AbstractThe paper covers the background of soundscape composition, as initiated by the World Soundscape Project at Simon Fraser University, and soundscape documentation as an activity that is being increasingly practiced worldwide. Today there are two striking manifestations of this work: the increasing globalization of the electroacoustic community, and the increasing sophistication of digital techniques applied to soundscape composition.
I grew up hearing the old cliché about music being ‘the universal language’. After the failure to establish a universal written or spoken language, such as Esperanto, I suppose it seemed, at least to the Western mind, to be a plausible alternative. However, as I gradually became aware of the music of other cultures and started being deeply affected by some of them, it also became clear that even though music as a social practice seems to be found everywhere in the world, musical thinking – and the concepts and social practice it leads to – is far from uniform. In fact, the more I learned about music that comes from another cultural tradition, the more aware I became of listening to it (particularly through recordings) with very different ears. At best, one can hope there is some analogy between what we may call listening from inside and listening from outside.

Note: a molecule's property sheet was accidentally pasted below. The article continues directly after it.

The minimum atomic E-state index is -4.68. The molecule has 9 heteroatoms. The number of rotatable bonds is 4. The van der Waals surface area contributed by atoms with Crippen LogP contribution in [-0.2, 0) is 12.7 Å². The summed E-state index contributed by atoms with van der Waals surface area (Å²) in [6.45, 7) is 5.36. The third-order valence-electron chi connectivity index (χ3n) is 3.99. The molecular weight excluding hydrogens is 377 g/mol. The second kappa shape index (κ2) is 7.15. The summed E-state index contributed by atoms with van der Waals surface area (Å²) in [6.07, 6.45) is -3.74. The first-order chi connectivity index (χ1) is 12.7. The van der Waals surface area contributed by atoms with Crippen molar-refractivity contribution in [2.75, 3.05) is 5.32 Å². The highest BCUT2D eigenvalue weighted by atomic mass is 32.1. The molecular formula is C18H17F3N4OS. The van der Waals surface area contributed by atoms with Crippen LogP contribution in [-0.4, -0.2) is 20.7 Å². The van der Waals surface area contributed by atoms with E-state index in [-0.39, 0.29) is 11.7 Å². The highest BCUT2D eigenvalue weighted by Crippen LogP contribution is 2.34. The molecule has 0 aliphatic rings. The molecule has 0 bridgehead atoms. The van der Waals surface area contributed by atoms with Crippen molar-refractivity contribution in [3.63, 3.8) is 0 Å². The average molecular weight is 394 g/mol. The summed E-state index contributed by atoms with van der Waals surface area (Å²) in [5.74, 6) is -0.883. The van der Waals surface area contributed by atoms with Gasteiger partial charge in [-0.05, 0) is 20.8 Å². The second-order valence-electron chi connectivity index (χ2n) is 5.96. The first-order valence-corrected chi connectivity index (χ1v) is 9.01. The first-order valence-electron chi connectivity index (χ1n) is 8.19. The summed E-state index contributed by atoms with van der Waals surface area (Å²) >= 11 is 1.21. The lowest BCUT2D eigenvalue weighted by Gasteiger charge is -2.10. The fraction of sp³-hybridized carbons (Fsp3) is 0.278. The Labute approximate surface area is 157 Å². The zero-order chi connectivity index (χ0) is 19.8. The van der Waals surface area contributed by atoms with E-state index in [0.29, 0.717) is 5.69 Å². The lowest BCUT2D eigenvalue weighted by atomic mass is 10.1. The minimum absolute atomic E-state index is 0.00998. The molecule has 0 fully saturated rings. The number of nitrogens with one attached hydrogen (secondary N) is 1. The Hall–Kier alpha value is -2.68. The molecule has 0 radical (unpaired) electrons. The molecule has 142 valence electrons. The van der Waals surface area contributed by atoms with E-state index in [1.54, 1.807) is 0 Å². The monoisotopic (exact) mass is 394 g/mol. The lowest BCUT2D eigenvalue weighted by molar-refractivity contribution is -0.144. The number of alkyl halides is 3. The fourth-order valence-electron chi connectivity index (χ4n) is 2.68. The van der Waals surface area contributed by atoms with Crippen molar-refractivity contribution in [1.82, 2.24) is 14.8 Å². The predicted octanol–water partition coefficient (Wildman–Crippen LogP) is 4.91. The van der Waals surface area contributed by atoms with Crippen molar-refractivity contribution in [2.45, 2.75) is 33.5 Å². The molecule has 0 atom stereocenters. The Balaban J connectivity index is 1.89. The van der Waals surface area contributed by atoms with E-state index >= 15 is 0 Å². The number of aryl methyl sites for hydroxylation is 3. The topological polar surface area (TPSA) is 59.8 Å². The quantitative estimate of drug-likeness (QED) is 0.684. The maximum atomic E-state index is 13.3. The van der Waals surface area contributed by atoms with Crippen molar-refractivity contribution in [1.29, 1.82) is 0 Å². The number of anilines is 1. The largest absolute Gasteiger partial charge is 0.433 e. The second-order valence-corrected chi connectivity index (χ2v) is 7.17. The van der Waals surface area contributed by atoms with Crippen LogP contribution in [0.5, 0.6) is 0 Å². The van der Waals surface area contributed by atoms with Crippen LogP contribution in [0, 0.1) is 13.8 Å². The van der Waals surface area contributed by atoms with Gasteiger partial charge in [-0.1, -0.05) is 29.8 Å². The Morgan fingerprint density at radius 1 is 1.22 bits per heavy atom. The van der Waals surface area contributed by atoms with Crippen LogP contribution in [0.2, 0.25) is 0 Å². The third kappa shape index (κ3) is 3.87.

On the other hand, there are two terms in common usage today: world music (or world musics) and economic globalization, both of which seem linked to McLuhan’s ‘global village’ concept. First we have the diaspora of various cultures which often extends worldwide and which inevitably brings about musical cross-fertilization and evolution – one only has to think of the history of black African music and its transition to North America and popular culture to find a dramatic example. Cultural critics, however, point to a more disturbing facet of this globalization: the increasing hegemony of American popular music worldwide. As Attali (1985) reminds us, music is not only a reflection of the social order but is tightly allied to economic power and its interests. We are in danger of coming full circle to a new version of the old cliché: Muzak as the universal language!
In the late 1960s, Murray Schafer (1969, 1973) suggested a radically different concept: the soundscape as the ‘universal’ composition of which we are all composers.